rarefactive: (a non-standard use) — the condition of becoming less frequent; under-functioning
By far the most common cause of thyroid hormone deficiency or hypothyroidism (historically known as myxedema for a type of puffy swelling and rash in the legs) is progressive destruction of normal hormone-producing tissue by the process of colloid degeneration. Owing to the metabolic role of thyroid hormone, most body functions then slow, resulting, for example, in reduced heart rate and weight gain. For the brain, somnolence and depression may be accompanied in extreme cases by disordered mentation known as 'myxedema madness'.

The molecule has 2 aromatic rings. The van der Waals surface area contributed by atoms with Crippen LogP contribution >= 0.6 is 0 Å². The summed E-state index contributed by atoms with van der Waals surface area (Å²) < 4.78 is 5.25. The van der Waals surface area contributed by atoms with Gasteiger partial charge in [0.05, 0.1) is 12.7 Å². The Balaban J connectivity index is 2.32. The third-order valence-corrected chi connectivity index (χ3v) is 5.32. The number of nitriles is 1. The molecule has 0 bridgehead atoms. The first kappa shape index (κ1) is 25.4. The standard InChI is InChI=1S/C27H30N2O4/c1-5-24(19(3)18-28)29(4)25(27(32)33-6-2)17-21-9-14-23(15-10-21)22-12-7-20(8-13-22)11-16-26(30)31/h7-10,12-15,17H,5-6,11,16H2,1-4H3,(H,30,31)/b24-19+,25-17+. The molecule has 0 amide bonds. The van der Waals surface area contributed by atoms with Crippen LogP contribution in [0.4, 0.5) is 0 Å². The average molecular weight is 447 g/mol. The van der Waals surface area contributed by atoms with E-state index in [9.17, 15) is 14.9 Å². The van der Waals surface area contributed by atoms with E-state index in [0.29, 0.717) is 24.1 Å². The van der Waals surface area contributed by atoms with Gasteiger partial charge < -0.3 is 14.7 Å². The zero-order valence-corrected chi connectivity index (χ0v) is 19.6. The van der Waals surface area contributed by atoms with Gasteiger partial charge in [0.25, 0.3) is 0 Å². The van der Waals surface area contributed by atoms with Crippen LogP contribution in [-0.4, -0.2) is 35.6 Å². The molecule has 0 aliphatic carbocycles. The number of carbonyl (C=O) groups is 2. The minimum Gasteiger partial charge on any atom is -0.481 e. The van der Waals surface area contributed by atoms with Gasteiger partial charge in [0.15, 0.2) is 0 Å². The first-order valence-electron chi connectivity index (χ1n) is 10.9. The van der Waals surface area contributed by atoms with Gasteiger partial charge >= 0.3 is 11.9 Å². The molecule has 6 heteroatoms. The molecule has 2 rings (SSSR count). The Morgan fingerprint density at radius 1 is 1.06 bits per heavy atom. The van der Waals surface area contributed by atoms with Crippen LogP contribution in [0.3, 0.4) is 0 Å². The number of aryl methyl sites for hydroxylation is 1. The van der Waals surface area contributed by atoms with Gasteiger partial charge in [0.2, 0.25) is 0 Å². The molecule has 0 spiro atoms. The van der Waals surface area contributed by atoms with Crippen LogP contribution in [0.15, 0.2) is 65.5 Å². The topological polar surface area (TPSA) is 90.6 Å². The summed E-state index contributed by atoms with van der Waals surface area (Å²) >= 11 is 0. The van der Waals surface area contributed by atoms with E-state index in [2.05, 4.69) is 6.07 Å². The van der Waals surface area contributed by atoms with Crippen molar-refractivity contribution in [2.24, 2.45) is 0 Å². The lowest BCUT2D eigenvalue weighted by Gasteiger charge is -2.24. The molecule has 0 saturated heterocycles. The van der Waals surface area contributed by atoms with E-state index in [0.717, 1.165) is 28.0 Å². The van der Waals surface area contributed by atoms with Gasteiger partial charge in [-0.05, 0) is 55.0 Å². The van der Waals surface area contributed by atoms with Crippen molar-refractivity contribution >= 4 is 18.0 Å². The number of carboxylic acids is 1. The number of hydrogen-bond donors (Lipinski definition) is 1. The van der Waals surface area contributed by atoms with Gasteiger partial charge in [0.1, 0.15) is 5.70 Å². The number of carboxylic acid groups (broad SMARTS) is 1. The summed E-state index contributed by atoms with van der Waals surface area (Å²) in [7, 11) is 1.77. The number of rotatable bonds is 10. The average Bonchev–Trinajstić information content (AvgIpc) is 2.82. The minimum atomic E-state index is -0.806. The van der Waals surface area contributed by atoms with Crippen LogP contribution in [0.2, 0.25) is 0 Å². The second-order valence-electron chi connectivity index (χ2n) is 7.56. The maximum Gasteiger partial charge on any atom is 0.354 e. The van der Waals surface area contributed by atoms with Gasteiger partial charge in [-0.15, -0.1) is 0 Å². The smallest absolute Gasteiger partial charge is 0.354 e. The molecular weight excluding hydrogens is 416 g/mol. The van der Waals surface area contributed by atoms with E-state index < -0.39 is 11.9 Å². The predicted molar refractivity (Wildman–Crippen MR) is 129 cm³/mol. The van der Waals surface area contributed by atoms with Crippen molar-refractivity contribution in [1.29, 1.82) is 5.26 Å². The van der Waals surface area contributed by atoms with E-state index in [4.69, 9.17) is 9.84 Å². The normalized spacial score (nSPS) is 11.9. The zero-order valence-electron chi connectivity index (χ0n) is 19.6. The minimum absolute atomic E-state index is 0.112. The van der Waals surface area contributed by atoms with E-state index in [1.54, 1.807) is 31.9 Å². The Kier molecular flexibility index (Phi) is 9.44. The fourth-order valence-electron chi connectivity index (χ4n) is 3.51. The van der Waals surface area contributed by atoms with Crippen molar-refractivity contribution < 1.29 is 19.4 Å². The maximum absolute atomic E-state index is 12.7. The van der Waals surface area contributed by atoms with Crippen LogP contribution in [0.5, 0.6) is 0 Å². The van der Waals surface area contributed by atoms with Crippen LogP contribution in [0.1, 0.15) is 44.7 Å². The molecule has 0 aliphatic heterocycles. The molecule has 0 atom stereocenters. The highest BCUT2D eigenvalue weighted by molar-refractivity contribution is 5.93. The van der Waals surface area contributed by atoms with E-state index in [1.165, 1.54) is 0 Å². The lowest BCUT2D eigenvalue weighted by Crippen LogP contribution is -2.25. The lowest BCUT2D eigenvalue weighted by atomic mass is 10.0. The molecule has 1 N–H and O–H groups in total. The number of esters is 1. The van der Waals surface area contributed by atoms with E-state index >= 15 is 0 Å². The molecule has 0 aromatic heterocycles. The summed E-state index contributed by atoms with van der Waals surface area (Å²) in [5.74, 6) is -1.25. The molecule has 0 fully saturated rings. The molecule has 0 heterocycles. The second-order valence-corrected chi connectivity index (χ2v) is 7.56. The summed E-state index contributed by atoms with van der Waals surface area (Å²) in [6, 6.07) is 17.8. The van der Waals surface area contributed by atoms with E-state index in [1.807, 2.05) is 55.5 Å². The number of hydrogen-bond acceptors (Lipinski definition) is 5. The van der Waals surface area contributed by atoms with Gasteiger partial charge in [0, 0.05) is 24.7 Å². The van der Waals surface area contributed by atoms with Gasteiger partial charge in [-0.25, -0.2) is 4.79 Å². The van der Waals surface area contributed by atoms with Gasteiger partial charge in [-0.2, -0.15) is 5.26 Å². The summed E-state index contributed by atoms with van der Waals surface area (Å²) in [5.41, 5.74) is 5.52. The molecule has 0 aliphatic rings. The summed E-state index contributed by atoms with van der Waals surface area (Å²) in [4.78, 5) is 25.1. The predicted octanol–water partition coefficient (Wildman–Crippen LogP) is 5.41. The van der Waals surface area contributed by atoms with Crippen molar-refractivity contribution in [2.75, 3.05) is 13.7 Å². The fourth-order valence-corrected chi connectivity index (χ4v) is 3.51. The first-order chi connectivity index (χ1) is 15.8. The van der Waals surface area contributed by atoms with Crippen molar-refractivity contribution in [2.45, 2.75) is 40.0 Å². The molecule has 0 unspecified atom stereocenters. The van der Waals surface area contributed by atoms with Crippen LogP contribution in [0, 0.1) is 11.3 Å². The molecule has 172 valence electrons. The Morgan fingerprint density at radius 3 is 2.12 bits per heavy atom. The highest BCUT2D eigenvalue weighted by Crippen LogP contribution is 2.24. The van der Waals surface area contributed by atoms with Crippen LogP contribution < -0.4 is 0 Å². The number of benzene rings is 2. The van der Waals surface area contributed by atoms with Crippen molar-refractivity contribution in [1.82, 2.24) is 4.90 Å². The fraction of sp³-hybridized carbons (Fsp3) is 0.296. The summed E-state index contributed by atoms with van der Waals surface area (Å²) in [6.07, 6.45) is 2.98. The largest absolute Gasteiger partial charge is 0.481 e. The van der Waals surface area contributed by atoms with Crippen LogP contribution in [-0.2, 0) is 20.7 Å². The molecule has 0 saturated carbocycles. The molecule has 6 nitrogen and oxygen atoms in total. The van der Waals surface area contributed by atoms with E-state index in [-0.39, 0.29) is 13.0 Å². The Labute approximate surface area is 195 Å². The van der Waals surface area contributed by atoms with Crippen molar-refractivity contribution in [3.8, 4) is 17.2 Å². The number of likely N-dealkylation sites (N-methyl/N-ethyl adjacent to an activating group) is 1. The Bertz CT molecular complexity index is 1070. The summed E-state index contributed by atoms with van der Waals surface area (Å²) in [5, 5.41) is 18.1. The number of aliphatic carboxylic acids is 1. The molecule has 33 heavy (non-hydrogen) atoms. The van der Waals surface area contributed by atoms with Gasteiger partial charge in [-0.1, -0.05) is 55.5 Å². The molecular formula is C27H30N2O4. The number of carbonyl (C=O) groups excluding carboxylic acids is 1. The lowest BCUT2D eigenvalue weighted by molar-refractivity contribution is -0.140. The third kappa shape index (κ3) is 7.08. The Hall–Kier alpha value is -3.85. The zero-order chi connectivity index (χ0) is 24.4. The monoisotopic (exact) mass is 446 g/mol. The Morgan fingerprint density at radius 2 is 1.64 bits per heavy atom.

Under normal circumstances, the anterior pituitary gland, stimulated by the brain's hypophysis, plays a key role as the 'master gland' in regulating hormone production. When the thyroid gland is flagging, the master gland increases its production of TSH (thyroid stimulating hormone), a messenger that is excreted into the bloodstream, targeted to normalize the peripheral gland's production. Fortunately, the robust sensing mechanism in the hypophysis and pituitary, not impaired by the metabolic slowdown elsewhere, produces high levels of blood TSH so reliably that a simple test can be used as the best test for detection of the hypothyroid state.
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